With Ireland’s rejection of the Lisbon Treaty, politicians and pundits in Ireland and across Europe are talking about what will happen next.

Government leaders have described the situation post-vote as 'uncharted territory'.

Taoiseach Brian Cowen said he did not have an answer to what happens next, but would have to go to next week's European summit to see if there is a consensus on the way forward.

Mr Cowen appeared to rule out a second referendum during the campaign, but speaking to RTÉ's Bryan Dobson this evening he said that at this point he could not rule anything 'out or in, up or down'. The fact that Ireland has already been made to vote again once after it rejected the Nice treaty in 2001 makes the idea improbable, but not impossible.

Minister John Gormley said this treaty was Plan B and he does not know what Plan C is.

Minister Gormley said it would be problematic to go back to the people because he does not know what could be added. He said that Ireland cannot gain any more concessions. He said that under Nice each country will still lose a commissioner.

In the short term, the Irish vote means the new positions of a permanent president of the European Council of EU leaders and a stronger foreign policy chief with a real diplomatic service will be delayed.

The EU will be weakened internationally, notably in dealings with difficult powers such as Russia and Iran, by having to limp on with dysfunctional foreign policy and defence institutions, and by the sheer loss of face, diplomats said.

Pending legislation to fight climate change, promote energy efficiency and open the EU internal energy market to more competition should not be delayed by the Irish vote, they said.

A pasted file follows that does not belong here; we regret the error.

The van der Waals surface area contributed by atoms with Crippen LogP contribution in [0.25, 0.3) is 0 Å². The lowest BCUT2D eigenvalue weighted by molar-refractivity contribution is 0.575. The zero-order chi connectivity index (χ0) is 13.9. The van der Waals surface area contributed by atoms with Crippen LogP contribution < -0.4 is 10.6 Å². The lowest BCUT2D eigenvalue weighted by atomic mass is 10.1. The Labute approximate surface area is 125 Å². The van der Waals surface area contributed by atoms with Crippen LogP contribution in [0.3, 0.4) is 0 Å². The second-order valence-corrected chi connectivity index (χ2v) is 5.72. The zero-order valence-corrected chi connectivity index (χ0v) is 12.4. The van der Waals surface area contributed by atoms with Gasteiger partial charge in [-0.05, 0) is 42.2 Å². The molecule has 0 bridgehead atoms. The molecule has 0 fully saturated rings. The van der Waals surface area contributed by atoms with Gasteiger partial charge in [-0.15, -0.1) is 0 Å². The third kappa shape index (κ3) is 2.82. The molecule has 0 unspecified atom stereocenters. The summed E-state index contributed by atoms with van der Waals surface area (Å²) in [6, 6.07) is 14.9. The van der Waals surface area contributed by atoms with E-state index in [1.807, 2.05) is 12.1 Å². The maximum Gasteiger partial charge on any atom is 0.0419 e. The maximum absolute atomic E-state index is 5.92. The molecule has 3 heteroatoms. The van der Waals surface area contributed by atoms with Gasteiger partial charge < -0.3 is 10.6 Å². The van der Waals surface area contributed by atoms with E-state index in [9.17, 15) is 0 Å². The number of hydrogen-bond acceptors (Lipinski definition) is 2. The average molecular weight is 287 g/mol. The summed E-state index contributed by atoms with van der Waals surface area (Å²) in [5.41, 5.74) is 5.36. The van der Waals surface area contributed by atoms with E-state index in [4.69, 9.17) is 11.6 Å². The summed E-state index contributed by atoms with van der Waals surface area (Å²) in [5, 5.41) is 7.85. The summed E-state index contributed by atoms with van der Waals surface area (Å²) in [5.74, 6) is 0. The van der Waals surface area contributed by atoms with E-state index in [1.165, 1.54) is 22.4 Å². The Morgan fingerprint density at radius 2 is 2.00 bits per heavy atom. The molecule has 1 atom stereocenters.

It remains unclear exactly what course the EU and Ireland will follow, but the ratification process in other countries looks set to continue.

The ratification of the Lisbon Treaty 'must continue' in other member states despite Ireland's rejection in a referendum, European Commission chief Jose Manuel Barroso has stressed.

‘The ratification process is made up of 27 national processes, 18 member states have already approved the treaty, and the European Commission believes that the remaining ratifications should continue to take their course,’ Mr Barroso told journalists.

France's European affairs minister Jean-Pierre Jouyet said the EU could negotiate a ‘legal arrangement’ with Ireland to avert a crisis.

But he agreed, along with other European leaders who have made statements, that ‘the most important thing is that the ratification process must continue in the other countries.'

‘Then we shall see with the Irish what type of legal arrangement could be found,’ the French minister said.

The Netherlands, which rejected the EU constitution three years ago, will continue ratifying the Lisbon treaty despite its apparent rejection by Ireland, Prime Minister Jan Peter Balkenende said.

The Head of the Socialist Grouping in the European Parliament has said he is very worried about the information coming from Ireland.

Speaking in Brussels, German MEP Martin Schulz said that if there was a No vote in Ireland it would be one of the biggest problems in the EU for a long time.

He said that it is now up to the Irish Government to explain to Europe how we should proceed.

Czech Prime Minister Mirek Topolanek warned that the Irish result would lead to ‘political complications’.

Polish Prime Minister Donald Tusk said even with a No vote on the Lisbon Treaty, the EU would look for ways to bring the treaty into effect. He said the referendum in Ireland won't disqualify the treaty.

Antonio Missiroli of the European Policy Centre think tank said the vote triggered a European political crisis that required strong leadership in Ireland, in Brussels and key member states.

For full coverage of the Lisbon Treaty referendum see RTÉ.ie/lisbon.